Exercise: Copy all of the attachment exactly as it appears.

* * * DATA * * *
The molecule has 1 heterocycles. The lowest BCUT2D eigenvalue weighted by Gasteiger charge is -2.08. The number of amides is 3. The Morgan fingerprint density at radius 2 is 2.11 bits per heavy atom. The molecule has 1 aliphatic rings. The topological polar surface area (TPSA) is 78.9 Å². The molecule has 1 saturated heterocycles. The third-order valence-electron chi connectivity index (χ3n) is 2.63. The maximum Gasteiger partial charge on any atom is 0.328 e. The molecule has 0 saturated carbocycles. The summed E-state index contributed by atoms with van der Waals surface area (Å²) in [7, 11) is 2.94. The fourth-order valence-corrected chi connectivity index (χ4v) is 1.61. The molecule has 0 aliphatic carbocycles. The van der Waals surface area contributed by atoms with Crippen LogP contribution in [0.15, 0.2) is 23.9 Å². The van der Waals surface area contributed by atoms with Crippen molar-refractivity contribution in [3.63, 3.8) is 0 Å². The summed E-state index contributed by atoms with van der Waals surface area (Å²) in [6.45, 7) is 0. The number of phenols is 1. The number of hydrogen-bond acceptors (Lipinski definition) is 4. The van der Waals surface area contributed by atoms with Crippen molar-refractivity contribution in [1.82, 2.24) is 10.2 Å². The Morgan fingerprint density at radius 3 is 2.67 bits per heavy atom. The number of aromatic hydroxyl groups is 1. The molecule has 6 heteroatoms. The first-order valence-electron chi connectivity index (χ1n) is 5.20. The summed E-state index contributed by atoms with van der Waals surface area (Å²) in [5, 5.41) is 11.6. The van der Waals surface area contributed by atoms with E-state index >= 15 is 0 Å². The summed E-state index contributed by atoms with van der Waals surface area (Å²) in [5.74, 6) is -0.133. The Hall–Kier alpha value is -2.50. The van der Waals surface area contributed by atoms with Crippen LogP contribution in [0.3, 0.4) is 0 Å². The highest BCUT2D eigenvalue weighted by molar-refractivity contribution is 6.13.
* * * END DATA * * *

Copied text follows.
The molecule has 1 heterocycles. The lowest BCUT2D eigenvalue weighted by Gasteiger charge is -2.08. The number of amides is 3. The Morgan fingerprint density at radius 2 is 2.11 bits per heavy atom. The molecule has 1 aliphatic rings. The topological polar surface area (TPSA) is 78.9 Å². The molecule has 1 saturated heterocycles. The third-order valence-electron chi connectivity index (χ3n) is 2.63. The maximum Gasteiger partial charge on any atom is 0.328 e. The molecule has 0 saturated carbocycles. The summed E-state index contributed by atoms with van der Waals surface area (Å²) in [7, 11) is 2.94. The fourth-order valence-corrected chi connectivity index (χ4v) is 1.61. The molecule has 0 aliphatic carbocycles. The van der Waals surface area contributed by atoms with Crippen LogP contribution in [0.15, 0.2) is 23.9 Å². The van der Waals surface area contributed by atoms with Crippen molar-refractivity contribution in [3.63, 3.8) is 0 Å². The summed E-state index contributed by atoms with van der Waals surface area (Å²) in [6.45, 7) is 0. The number of phenols is 1. The number of hydrogen-bond acceptors (Lipinski definition) is 4. The van der Waals surface area contributed by atoms with Crippen molar-refractivity contribution in [1.82, 2.24) is 10.2 Å². The Morgan fingerprint density at radius 3 is 2.67 bits per heavy atom. The number of aromatic hydroxyl groups is 1. The molecule has 6 heteroatoms. The first-order valence-electron chi connectivity index (χ1n) is 5.20. The summed E-state index contributed by atoms with van der Waals surface area (Å²) in [5, 5.41) is 11.6. The van der Waals surface area contributed by atoms with E-state index >= 15 is 0 Å². The summed E-state index contributed by atoms with van der Waals surface area (Å²) in [5.74, 6) is -0.133. The Hall–Kier alpha value is -2.50. The van der Waals surface area contributed by atoms with Crippen LogP contribution in [0.3, 0.4) is 0 Å². The highest BCUT2D eigenvalue weighted by molar-refractivity contribution is 6.13.